The flavors and textures in this recipe were as good as any pâté I have ever been served, yet unique in the distinct lamb and clam flavors. We thought the seasonings in the meat and layer of mushrooms and clams were exceptional, all with a subtle hint of Cognac. The mushrooms were important to add the texture that I was looking for with the clams. The aroma of the pâté baking wafted through the house each time I made it and it was intoxicating. My taste testers were very impressed. I did make it several times to fine-tune the textures and flavors.
For something fun, I made lamb crackers to accompany the pâté. These are simple to prepare and are a quick way to make a homemade cracker. Take slices of your preferred bread (a softer bread works best) and run them through a pasta machine several times, taking the size of the opening down after the first pass. It should take just two times to get it thin enough, but not too thin, to cut. I used a lamb shaped cutter and toasted them on a greased baking sheet at 375 degrees for a total of ten minutes, turning them once. You can adjust the baking time according to how dark you want the cracker. It doesn’t get much easier than that!
A great pâté needs a few special accompaniments to make it complete. We served ours with the lamb crackers, cornichons, red grapes, and one of our favorite mustards, Lusty Monk from Asheville, North Carolina. This coarse-ground mustard has a delightful kick that comes from the fresh mustard seed. I chose their Original Sin version. The spiciness and heat was perfect with the rustic texture and flavors of the pâté. I served the mustard in cleaned and scrubbed clam shell halves, so that along with the lamb crackers, our guests would know what we were serving, my version of Lambs & Clams.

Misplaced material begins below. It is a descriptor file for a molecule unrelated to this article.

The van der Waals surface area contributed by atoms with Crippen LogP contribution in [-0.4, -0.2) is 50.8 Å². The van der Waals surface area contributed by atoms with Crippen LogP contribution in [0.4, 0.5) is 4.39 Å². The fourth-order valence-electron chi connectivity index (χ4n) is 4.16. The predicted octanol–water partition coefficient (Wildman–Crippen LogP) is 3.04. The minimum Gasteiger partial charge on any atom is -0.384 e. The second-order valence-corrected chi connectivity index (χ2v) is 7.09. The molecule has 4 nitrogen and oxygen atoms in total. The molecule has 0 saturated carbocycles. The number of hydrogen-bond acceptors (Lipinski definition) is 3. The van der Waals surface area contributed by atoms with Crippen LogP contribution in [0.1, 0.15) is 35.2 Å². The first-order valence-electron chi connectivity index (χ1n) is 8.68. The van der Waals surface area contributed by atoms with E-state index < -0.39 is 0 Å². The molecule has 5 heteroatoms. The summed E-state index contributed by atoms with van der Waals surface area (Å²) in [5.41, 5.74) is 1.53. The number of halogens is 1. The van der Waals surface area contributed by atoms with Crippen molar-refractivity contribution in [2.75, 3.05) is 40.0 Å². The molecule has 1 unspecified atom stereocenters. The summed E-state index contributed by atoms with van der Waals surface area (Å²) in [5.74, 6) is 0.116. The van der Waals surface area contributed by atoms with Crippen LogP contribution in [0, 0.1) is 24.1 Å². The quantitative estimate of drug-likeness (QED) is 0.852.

Not to waste one bite, this pâté makes one awesome Lambwich. One slice of pâté, sandwiched between two slices of bread, topped with lettuce, and dressed with a bit of Lusty Monk Mustard. It was reminiscent of an old-fashioned liverwurst sandwich, but oh, so much better.
If you like my Rustic Lambs and Clams Pâté with Lamb Crackers, I would appreciate your vote, for the last time, in the Lambs & Clams Cooking Contest. You need to go to Facebook and first “Like” the Charleston Food and Wine Festival. You will then be able to access the voting link to the Lambs & Clams Cooking Contest from the burgundy colored tab at the top right-hand side of their Facebook page that says “Lambs & Clams Contest.” Voting ends Friday, January 25, 2013. Thank you!